The announcement included a 10-point women's legislative agenda.
Gov. Andrew Cuomo's re-election campaign and prominent Democrats said Thursday they are seeking to add a new Women's Equality ballot line to the November ballot.
Cuomo's running mate, lieutenant governor candidate Kathy Hochul, announced the new party in New York City and said it will support initiatives important to women, including a 10-point women's legislative agenda that has repeatedly failed to pass the Legislature.
New York election law allows major party candidates to also run on third-party ballot lines, allowing their names to appear multiple times on the ballot under different ballot lines. The organizers of the new party will choose which candidates to endorse.
"The new Women's Equality Party will bring together the strength and power of our state's women leaders," Hochul said.
To get the new line on the ballot, supporters will need signatures from 15,000 voters.
Cuomo's opponent in the governor's race, Republican Westchester County Executive Rob Astorino, is also seeking the creation of a new ballot line called Stop Common Core for voters unhappy with the state's new educational standards.
In both cases, the new ballot lines would help shore up the candidates' bases of support.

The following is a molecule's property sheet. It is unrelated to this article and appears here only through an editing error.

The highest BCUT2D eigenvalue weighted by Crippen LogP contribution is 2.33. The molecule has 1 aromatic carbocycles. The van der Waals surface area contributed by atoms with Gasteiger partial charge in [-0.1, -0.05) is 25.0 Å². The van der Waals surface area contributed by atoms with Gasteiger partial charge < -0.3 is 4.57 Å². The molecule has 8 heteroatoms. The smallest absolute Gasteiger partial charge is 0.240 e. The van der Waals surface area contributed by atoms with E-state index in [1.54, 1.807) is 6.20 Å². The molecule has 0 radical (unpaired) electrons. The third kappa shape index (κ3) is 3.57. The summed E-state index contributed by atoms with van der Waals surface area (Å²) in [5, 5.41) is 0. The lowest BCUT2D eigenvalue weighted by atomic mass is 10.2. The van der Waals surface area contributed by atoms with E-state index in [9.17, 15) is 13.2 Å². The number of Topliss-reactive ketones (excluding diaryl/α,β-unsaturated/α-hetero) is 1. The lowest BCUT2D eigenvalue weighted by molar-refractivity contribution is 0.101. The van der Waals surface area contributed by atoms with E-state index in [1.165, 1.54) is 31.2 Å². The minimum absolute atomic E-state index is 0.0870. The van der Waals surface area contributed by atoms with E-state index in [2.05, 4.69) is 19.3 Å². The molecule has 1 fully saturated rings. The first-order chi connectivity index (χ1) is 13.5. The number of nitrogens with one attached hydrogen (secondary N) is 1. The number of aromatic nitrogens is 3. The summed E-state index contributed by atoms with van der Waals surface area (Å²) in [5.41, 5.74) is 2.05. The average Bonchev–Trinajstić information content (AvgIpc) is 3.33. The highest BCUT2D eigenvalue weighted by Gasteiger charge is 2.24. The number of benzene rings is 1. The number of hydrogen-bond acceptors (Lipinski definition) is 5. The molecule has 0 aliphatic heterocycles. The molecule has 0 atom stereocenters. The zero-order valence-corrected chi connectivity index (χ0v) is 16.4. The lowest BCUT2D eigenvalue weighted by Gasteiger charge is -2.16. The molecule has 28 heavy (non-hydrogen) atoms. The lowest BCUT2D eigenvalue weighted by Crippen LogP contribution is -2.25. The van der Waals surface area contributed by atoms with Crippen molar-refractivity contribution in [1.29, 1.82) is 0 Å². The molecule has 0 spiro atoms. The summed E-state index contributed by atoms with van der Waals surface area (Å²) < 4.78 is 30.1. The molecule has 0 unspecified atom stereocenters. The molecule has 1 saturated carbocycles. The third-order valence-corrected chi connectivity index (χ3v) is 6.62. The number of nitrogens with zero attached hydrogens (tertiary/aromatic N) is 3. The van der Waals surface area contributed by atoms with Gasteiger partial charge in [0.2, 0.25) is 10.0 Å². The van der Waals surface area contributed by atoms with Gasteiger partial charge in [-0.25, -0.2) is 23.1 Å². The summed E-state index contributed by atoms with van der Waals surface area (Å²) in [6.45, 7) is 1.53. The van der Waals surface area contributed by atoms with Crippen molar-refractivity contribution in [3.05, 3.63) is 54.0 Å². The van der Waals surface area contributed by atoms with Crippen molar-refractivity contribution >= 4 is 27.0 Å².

Cuomo's name will already appear on the Democratic, Working Families and the Independence parties. Astorino's name will appear on the Republican and Conservative party lines.
The creation of the Women's Equality Party comes a month after lawmakers adjourned without passing the 10-point women's equality agenda. The legislative package includes help for victims of domestic violence, tougher human trafficking laws and an abortion provision that would seek to match state law with the abortion rights spelled out in Roe v. Wade.
The bill, which is supported by Cuomo, passed the Assembly but not the Senate. Senate leaders say they support nine of the 10 provisions but object to the abortion measure. Assembly leaders rejected their calls to split up the package to allow separate votes on each provision.